Spectrum Pharmaceuticals (SPPI) hit a low of $13.50 on Thursday and traded with a 6.5% loss throughout most of the day. The loss came after the company said that it will buy the international rights to the lymphoma drug Zevalin from Bayer Healthcare for $24.7 million, expanding its market for the drug. This statement fueled the recent rumors that Spectrum's growth may be slowing or even stalling in the U.S. The reaction of the stock proves that investors believe that either the price is too high, after royalties from future proceeds, or that growth is subsiding. Either way, I believe the market is wrong and that this drop is just another opportunity for longs to load up on the undervalued shares of Spectrum Pharmaceuticals.
It's no secret that I have been bullish on SPPI's future for quite some time: I've called SPPI the best value in biotechnology, I've wrote an article saying that it will double in 2012, and that it has the third most upside of any stock within the market based on its current position. Therefore, it's safe to say that I like SPPI and that I am betting on its success.
But the truth is that with SPPI there is simply no bet. The company is growing faster than any other biotechnology company and is priced at just 35% of momentum stock Questcor Pharmaceuticals (QCOR), despite posting similar earnings and faster growth. The valuation of SPPI simply doesn't make sense, compared to its fundamentals. Investors such as myself can use opportunities such as this to buy more shares at a cheap price.
The loss that took place on Thursday is a common pattern in Spectrum's trend. In the last year SPPI has traded with 7 periods of loss that were greater than 10% in a time span of three days; however it always recovers to trade at new highs. The stock has posted a gain of 850% since January of 2009 which include a gain of 125% over the last year. Therefore, it should come at no surprise when investors decide to take profits. Yet trading with an 8.5% loss during the last three days, which include a 6% loss on Thursday, after expanding to a global presence is definitely a head scratcher. I think it's the best deal that Spectrum's completed since it bought the rights to Zevalin from Cell Therapeutics (CTIC) in 2008.
The deal with Bayer states that Spectrum will pay $24.7 million up-front, and then an unknown royalty payment on sales of Zevalin. Like I said, the only explanation for the loss is that investors think the price was too high compared to growth potential. However, Spectrum said in its release that about 350,000 cases of non-Hodgkin's lymphoma per year are diagnosed outside the U.S. Therefore, the potential for growth is enormous especially when you consider that Zevalin's outlook has never been brighter now that the bioscan requirement has been lifted by the FDA.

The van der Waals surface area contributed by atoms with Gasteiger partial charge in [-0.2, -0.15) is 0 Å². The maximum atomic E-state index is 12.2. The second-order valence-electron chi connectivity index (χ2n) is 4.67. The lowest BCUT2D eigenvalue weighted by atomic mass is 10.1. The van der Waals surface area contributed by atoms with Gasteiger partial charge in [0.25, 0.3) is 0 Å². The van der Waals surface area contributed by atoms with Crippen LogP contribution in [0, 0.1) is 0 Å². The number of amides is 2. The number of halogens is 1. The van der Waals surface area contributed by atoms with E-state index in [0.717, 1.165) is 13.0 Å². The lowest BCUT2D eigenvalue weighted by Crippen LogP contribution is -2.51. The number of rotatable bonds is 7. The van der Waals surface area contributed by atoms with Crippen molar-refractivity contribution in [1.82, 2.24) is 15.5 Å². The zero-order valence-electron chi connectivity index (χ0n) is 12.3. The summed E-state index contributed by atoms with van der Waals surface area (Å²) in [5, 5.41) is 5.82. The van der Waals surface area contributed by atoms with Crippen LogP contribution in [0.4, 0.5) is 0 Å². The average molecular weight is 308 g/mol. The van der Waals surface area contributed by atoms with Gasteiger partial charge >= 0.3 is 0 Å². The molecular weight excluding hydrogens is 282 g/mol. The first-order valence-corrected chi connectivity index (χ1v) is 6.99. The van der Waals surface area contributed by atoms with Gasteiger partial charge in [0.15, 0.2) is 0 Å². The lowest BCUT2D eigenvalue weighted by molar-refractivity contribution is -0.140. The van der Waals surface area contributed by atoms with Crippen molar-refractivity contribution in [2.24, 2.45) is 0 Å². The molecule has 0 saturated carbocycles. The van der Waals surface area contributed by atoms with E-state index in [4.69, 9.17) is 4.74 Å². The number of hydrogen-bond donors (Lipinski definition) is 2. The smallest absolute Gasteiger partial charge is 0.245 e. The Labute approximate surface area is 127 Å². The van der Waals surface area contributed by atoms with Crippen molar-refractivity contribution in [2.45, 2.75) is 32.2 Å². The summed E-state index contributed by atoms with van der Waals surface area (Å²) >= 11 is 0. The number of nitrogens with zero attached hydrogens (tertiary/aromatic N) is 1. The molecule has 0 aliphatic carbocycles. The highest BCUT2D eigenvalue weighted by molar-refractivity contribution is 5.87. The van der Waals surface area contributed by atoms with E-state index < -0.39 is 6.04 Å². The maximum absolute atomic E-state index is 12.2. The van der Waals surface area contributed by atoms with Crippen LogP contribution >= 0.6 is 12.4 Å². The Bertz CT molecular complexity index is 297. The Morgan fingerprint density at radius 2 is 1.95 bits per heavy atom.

I urge investors to think about SPPI's current valuation and then rethink their positions. Zevalin is just a small piece in this company's growth strategy -- the patent protected Fusilev is the company's fastest growing drug -- and it has two additional drugs in its pipeline that are expected to be approved later this year.
During the company's most recent quarter it posted revenue that increased by more than 200% and reported net income of $20.25 million compared to a loss in the year prior. Yet despite this level of unprecedented growth, the stock is trading at just 14.66x future earnings, and since the company's exceeded expectations during each of its last 4 quarters, by a significant margin, I am certain that its trading much closer to forward earnings than what analysts expect.
I know that sometimes the emotion of the market can result in irrational decisions, but don't be blinded by the normal trading pattern of this stock. History tells us that it will soon recover and trade at all-time highs once again. Bloomberg's Molly Peterson has already beat me to the punch and quoted Rajesh Strotriya as saying "we will maintain our revenue, the same or better than Spectrum's third-quarter sales of $51 million," which means earnings are once again on pace to rise. Therefore, investors shouldn't get preoccupied with the company's decision to expand, because the only meaningful news is earnings, and SPPI is on pace to, once again, blow out expectations and continue growing for many years to come.